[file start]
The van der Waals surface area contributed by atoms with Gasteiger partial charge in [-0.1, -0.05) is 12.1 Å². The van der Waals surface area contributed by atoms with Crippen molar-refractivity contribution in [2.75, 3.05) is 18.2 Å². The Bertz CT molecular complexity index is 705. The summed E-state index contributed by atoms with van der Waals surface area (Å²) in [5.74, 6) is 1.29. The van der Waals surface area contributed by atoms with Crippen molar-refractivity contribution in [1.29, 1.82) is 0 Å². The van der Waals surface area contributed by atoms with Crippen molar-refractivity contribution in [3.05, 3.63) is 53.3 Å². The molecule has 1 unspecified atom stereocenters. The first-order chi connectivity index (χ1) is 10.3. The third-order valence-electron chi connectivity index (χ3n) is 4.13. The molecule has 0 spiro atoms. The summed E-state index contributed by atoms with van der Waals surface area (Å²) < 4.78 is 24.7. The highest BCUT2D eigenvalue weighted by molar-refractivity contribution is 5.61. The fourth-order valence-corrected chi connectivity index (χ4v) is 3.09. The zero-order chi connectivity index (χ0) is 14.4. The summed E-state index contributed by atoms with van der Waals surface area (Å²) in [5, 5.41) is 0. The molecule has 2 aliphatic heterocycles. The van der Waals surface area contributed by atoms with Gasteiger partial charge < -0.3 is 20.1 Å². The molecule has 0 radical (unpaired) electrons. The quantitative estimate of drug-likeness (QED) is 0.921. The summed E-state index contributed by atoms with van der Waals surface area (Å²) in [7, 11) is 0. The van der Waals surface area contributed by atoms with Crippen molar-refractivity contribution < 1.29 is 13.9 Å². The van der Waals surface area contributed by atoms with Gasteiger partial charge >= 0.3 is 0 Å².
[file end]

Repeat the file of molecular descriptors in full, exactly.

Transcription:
The van der Waals surface area contributed by atoms with Gasteiger partial charge in [-0.1, -0.05) is 12.1 Å². The van der Waals surface area contributed by atoms with Crippen molar-refractivity contribution in [2.75, 3.05) is 18.2 Å². The Bertz CT molecular complexity index is 705. The summed E-state index contributed by atoms with van der Waals surface area (Å²) in [5.74, 6) is 1.29. The van der Waals surface area contributed by atoms with Crippen molar-refractivity contribution in [1.29, 1.82) is 0 Å². The van der Waals surface area contributed by atoms with Crippen molar-refractivity contribution in [3.05, 3.63) is 53.3 Å². The molecule has 1 unspecified atom stereocenters. The first-order chi connectivity index (χ1) is 10.3. The third-order valence-electron chi connectivity index (χ3n) is 4.13. The molecule has 0 spiro atoms. The summed E-state index contributed by atoms with van der Waals surface area (Å²) < 4.78 is 24.7. The highest BCUT2D eigenvalue weighted by molar-refractivity contribution is 5.61. The fourth-order valence-corrected chi connectivity index (χ4v) is 3.09. The zero-order chi connectivity index (χ0) is 14.4. The summed E-state index contributed by atoms with van der Waals surface area (Å²) in [5, 5.41) is 0. The molecule has 2 aliphatic heterocycles. The van der Waals surface area contributed by atoms with Gasteiger partial charge < -0.3 is 20.1 Å². The molecule has 0 radical (unpaired) electrons. The quantitative estimate of drug-likeness (QED) is 0.921. The summed E-state index contributed by atoms with van der Waals surface area (Å²) in [7, 11) is 0. The van der Waals surface area contributed by atoms with Crippen molar-refractivity contribution < 1.29 is 13.9 Å². The van der Waals surface area contributed by atoms with Gasteiger partial charge >= 0.3 is 0 Å².